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Child and Adolescent: the late childhood

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The Late Childhood ( The Intermediate Schooler)
INITIAL COGNITIVE CHARACTERISTICS

They greatly enjoy the cognitive abilities that they can now utilize.
Their thinking skills have become more effective as compared during their primary years.
Their school work is now more complicated.
Problem-solving has become an everyday part of their lives.
They now become very interested in talking about the future or even their potential careers.
They develop special interest in collections, hobbies and sports.
READING DEVELOPMENT

Children in this stage, is marked by a wide
application of word attack. They now have a wide
vocabulary. They are no longer into the fairy tales and magic type of stories but are more interested in longer and more complex reading materials such as fiction books.


ATTENTION

Older children have longer and more flexible attention span compared to younger children. Their span of attention is dependent on how much is required by the given task.

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Child and Adolescent: the late childhood

  1. 1. The Late Childhood ( The Intermediate Schooler) Group IV
  2. 2. PHYSICAL CHANGES
  3. 3. BOYS
  4. 4. GIRLS
  5. 5. 6 + 4 = 10 10 – 6 = 4
  6. 6. INITIAL COGNITIVE CHARACTERISTICS • They greatly enjoy the cognitive abilities that they can now utilize. • Their thinking skills have become more effective as compared during their primary years. • Their school work is now more complicated. • Problem-solving has become an everyday part of their lives. • They now become very interested in talking about the future or even their potential careers. • They develop special interest in collections, hobbies and sports.
  7. 7. READING DEVELOPMENT Children in this stage, is marked by a wide application of word attack. They now have a wide vocabulary. They are no longer into the fairy tales and magic type of stories but are more interested in longer and more complex reading materials such as fiction books. ATTENTION Older children have longer and more flexible attention span compared to younger children. Their span of attention is dependent on how much is required by the given task.
  8. 8. CREATIVITY They are open to explore new things. Creativity in children in encouraged when the activities: • Encourage different responses from each child • Celebrate uniqueness • Break stereotypes • Value process over product • Reduce stress and anxiety in children • Support to share ideas, not only with the teacher/parent but also with other children • Minimize competition and external rewards.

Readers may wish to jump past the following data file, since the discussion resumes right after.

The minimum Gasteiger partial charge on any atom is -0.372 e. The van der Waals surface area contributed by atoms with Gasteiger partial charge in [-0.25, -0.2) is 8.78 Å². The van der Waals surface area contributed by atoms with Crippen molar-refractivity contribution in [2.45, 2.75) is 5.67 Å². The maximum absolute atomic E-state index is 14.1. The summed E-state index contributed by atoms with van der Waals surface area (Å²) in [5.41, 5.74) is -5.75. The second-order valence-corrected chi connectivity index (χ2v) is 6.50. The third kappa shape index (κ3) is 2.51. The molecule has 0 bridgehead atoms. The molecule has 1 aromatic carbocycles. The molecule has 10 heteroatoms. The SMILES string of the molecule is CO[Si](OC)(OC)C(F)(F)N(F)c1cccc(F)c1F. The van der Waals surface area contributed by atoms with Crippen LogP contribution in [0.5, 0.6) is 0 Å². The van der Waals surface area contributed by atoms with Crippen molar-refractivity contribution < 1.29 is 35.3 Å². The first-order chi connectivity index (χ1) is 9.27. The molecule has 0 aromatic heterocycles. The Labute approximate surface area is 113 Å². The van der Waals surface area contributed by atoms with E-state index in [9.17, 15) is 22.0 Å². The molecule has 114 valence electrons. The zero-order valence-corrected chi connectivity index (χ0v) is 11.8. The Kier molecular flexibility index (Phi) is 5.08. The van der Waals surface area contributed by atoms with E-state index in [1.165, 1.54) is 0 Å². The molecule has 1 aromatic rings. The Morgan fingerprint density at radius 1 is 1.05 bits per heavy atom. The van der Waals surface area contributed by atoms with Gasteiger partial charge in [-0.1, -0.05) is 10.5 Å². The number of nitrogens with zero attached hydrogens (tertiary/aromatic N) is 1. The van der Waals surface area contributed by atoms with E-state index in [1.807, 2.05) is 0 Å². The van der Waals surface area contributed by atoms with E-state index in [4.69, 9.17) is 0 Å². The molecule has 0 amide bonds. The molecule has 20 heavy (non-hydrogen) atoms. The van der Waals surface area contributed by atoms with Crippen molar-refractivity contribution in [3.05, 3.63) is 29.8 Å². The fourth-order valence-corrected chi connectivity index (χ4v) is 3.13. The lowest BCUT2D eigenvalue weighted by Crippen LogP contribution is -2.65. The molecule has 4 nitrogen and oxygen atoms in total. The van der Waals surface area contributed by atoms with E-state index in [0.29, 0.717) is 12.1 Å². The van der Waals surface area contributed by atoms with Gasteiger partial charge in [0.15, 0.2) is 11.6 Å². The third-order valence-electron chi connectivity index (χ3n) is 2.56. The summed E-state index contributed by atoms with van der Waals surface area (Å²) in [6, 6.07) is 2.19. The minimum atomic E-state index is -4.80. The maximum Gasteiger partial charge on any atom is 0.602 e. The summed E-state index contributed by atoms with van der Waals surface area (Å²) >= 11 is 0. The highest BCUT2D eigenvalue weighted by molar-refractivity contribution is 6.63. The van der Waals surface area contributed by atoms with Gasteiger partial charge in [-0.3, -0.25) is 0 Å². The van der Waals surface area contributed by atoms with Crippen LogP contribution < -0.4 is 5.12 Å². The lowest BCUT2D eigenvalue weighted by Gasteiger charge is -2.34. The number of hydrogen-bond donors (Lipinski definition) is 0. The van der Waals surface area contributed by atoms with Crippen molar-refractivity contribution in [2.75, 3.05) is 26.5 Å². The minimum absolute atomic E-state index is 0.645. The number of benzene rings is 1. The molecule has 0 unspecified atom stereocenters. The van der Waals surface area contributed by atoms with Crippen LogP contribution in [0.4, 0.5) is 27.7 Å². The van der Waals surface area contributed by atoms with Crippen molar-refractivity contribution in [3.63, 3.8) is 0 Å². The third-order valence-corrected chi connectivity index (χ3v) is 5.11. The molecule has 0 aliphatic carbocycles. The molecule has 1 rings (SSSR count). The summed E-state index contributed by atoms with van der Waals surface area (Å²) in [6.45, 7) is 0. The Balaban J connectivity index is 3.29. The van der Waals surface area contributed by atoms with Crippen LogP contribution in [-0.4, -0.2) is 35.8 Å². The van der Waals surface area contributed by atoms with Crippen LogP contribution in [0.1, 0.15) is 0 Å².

9. 9. MEDIA AND AGGRESSION Violence and aggression are often dubbed as one of the results of media. The following are some of the negative results of media: • Children will increase anti-social and aggressive behavior. • Children may become less sensitive to violence and those who suffer from violence. • Children may view the world as violent and mean, becoming more fearful of being a victim of violence. • Children will desire to see more violence in entertainment and real life. • Children will view violence as an acceptable way to settle conflicts.
  10. 10. TEACHERS… • Need to be an eager participant in children’s growth and development • Must understand how to use the children’s natural curiosity to help make the appropriate developmental leaps in their skills and abilities • Must create an atmosphere were risk can be taken and discoveries made while children remain safe.
  11. 11. SOCIO-EMOTIONAL DEVELOPMENT • Children are spending less time in home and bulk of time spent outside the home. They are already used to interacting with different ages and gender. • One of the most widely recognized characteristics of this period is the acquisition of feelings of self competence. • Erickson’s Industry VS. Inferiorty • They most likely employ more social comparison – distinguishing themselves from others. • Perspective taking enables the child to: a) judge others’ intentions, purposes and actions, b) give importance to social attitudes and behaviors and to c) increase skepticism of others’ claims.
  12. 12. EMOTIONAL DEVELOPMENT • Emotional intelligence - Ability to monitor feelings and emotions of oneself and others - Four main areas: Developing emotional self-awareness Managing emotions (self-control)  Reading emotions (perspective taking) Handling emotions (resolve problems)
  13. 13. BUILDING FRIENDSHIP - the time they spend in peer interaction increases. At this stage, children prefer to belong to same-sex peer groups. 5 Types of Peer Status: • Popular – frequently nominated as the bestfriend and one who is rarely disliked by peers • Average – receives an average number of positive and negative nominations from peers • Neglected – very seldom nominated as bestfriend but is not really disliked • Rejected – infrequently nominated as a bestfriend but one who is also disliked by peers • Controversial - frequently nominated as a best friend at the same time is disliked by peers.
  14. 14. FAMILY - family support is crucial at this stage which characterized by success and failure. This time is a critical time for children to develop a sense of competence. A high-quality adult relationship, specifically, family relationship enables them to successfully go through this stage of development.

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